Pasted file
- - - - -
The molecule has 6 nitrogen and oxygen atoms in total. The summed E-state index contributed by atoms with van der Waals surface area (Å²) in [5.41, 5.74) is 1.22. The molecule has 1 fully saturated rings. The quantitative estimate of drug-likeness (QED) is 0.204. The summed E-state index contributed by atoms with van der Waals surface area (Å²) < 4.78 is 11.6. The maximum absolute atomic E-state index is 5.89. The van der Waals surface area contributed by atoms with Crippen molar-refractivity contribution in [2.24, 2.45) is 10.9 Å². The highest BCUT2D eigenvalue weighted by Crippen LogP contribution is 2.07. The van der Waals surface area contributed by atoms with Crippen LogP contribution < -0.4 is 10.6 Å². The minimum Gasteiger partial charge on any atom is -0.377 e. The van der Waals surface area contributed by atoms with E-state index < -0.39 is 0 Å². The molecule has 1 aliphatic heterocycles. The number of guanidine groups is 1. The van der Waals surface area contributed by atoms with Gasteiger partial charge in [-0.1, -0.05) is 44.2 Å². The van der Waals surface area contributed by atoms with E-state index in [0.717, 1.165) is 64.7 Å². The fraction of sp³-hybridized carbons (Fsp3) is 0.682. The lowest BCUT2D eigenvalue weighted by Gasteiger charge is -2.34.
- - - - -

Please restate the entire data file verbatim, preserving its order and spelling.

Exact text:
The molecule has 6 nitrogen and oxygen atoms in total. The summed E-state index contributed by atoms with van der Waals surface area (Å²) in [5.41, 5.74) is 1.22. The molecule has 1 fully saturated rings. The quantitative estimate of drug-likeness (QED) is 0.204. The summed E-state index contributed by atoms with van der Waals surface area (Å²) < 4.78 is 11.6. The maximum absolute atomic E-state index is 5.89. The van der Waals surface area contributed by atoms with Crippen molar-refractivity contribution in [2.24, 2.45) is 10.9 Å². The highest BCUT2D eigenvalue weighted by Crippen LogP contribution is 2.07. The van der Waals surface area contributed by atoms with Crippen LogP contribution < -0.4 is 10.6 Å². The minimum Gasteiger partial charge on any atom is -0.377 e. The van der Waals surface area contributed by atoms with E-state index < -0.39 is 0 Å². The molecule has 1 aliphatic heterocycles. The number of guanidine groups is 1. The van der Waals surface area contributed by atoms with Gasteiger partial charge in [-0.1, -0.05) is 44.2 Å². The van der Waals surface area contributed by atoms with E-state index in [0.717, 1.165) is 64.7 Å². The fraction of sp³-hybridized carbons (Fsp3) is 0.682. The lowest BCUT2D eigenvalue weighted by Gasteiger charge is -2.34.